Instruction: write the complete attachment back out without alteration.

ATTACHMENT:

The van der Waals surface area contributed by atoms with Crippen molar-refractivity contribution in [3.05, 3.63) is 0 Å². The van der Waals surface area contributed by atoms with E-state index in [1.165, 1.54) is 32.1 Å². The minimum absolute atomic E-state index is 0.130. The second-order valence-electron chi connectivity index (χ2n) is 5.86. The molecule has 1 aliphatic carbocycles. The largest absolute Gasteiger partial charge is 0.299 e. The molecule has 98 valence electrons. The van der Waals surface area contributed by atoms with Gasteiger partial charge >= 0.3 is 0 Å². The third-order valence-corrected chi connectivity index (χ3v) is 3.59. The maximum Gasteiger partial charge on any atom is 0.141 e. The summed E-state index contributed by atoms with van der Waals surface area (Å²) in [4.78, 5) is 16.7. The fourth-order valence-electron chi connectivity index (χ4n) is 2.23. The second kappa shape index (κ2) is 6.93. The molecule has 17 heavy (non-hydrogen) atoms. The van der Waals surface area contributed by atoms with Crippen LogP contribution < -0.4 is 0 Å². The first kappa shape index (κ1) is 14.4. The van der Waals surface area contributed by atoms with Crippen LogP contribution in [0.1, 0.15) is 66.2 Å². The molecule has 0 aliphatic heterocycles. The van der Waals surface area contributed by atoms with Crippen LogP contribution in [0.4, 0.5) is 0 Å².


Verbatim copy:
The van der Waals surface area contributed by atoms with Crippen molar-refractivity contribution in [3.05, 3.63) is 0 Å². The van der Waals surface area contributed by atoms with E-state index in [1.165, 1.54) is 32.1 Å². The minimum absolute atomic E-state index is 0.130. The second-order valence-electron chi connectivity index (χ2n) is 5.86. The molecule has 1 aliphatic carbocycles. The largest absolute Gasteiger partial charge is 0.299 e. The molecule has 98 valence electrons. The van der Waals surface area contributed by atoms with Gasteiger partial charge >= 0.3 is 0 Å². The third-order valence-corrected chi connectivity index (χ3v) is 3.59. The maximum Gasteiger partial charge on any atom is 0.141 e. The summed E-state index contributed by atoms with van der Waals surface area (Å²) in [4.78, 5) is 16.7. The fourth-order valence-electron chi connectivity index (χ4n) is 2.23. The second kappa shape index (κ2) is 6.93. The molecule has 17 heavy (non-hydrogen) atoms. The van der Waals surface area contributed by atoms with Crippen LogP contribution < -0.4 is 0 Å². The first kappa shape index (κ1) is 14.4. The van der Waals surface area contributed by atoms with Crippen LogP contribution in [0.1, 0.15) is 66.2 Å². The molecule has 0 aliphatic heterocycles. The van der Waals surface area contributed by atoms with Crippen LogP contribution in [0.4, 0.5) is 0 Å².